Here are 3 ways Julián Castro stood out in the first Democratic Debate
Former HUD Secretary Julián Castro speaks at the South Carolina Democratic Convention (Image credit: Screen capture)

There were many predictions going into the first Democratic debate on MSNBC, but no one predicted that Julián Castro would break out from the crowd.


Check out the top three ways Castro stood out from the crowd.

Immigration:

The former Secretary of Housing and Urban Development was the outright winner of the immigration section of the debate

It should "piss us all off," Castro said about the father and his little girl who were found face-down in the shores of the Rio Grande River this week. “It’s heartbreaking."

Castro is a second generation American who got into specifics on immigration policy, calling for an outright "Marshall Plan" style of action for Guatemala and Honduras. He joined with other Democrats calling for an end to President Donald Trump's family separation policy, but he then suggested ending the "metering" of legitimate asylum seekers.

According to Castro, "metering" is “basically what prompted Óscar and Veleria to make that risky swim across the river… they died because of that.” Indeed, the family had sought asylum but were turned away. That was when they decided to try and make it across the river, and died in the process.

He went on to talk about illegal crossings being treated as a criminal rather than civil matter and specially called out the Trump administration who tried to use it as a reason to divide up families. He went on to contrast with former Rep. Beto O'Rourke on the issue of Section 1325 of US Code which makes it a misdemeanor to cross the border illegally. Castro wants to get rid of it.

“The reason that they’re separating these little children from their families is they’re using Section 1325... to incarcerate the parents and then separate them,” Castro said.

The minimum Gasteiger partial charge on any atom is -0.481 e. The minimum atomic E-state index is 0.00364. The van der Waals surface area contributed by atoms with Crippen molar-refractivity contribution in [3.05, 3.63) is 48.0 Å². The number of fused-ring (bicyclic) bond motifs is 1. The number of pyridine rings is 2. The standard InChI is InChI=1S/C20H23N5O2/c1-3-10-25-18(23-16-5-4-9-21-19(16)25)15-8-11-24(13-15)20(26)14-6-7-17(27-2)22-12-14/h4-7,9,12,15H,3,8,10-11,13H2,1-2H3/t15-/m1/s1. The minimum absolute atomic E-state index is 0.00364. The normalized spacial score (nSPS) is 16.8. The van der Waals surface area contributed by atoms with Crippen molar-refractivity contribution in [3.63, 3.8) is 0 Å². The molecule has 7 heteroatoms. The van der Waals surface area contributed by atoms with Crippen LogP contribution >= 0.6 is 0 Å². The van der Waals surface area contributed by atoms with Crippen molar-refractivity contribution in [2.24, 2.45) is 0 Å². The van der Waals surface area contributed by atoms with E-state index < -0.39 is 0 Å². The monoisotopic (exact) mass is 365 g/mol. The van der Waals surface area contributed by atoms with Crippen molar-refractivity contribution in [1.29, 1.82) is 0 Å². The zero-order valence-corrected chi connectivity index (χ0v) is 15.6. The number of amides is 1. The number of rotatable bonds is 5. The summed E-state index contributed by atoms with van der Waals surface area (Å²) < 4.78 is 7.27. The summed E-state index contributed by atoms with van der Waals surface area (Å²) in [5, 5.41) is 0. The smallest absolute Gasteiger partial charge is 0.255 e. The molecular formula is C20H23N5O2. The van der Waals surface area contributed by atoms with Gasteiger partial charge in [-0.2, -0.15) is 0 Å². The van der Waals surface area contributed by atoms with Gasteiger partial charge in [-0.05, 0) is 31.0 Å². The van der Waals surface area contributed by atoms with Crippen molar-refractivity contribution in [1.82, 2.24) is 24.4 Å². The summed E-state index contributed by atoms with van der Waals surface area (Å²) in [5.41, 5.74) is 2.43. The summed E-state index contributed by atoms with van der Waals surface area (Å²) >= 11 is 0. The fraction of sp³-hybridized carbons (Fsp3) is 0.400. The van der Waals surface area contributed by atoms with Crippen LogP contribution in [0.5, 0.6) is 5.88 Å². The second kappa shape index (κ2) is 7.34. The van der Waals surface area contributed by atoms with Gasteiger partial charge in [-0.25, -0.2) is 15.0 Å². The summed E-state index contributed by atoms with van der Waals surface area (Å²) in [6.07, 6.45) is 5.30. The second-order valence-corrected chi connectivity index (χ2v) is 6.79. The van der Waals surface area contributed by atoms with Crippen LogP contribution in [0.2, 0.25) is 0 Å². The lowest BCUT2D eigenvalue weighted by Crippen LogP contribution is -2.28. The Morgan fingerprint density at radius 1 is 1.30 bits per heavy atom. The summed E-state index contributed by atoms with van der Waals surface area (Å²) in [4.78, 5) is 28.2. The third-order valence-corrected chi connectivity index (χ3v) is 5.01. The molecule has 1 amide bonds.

Choice:

Castro was the first Democrat on stage to mention the right for women to make their own medical decisions, despite there being three pro-choice women standing on the stage, and he crushed it, according to one feminist news site.

“I don’t just believe in reproductive freedom, I believe in reproductive justice,” Castro said. “And what that means is just because a woman or—let’s also not forget someone in the trans community, a trans female—is poor, doesn’t mean they don’t have the right to exercise that right to choose.”

He continued: “More than that, everybody in this crowd and watching at home knows in our country today a person’s right to choose is under assault in places like Missouri and Alabama, in Georgia.”

He went on to even mention medical care for trans women, not something that typically makes it into political debates.

The search battle:

One way experts speculate a winner of a debate can be determined is by looking at how Google searches track during the debate. According to statistics, both Castro and Sen. Corey Booker (D-NJ) did exceptionally well in searches. Castro, in particular, surged by more than 2,400 percent.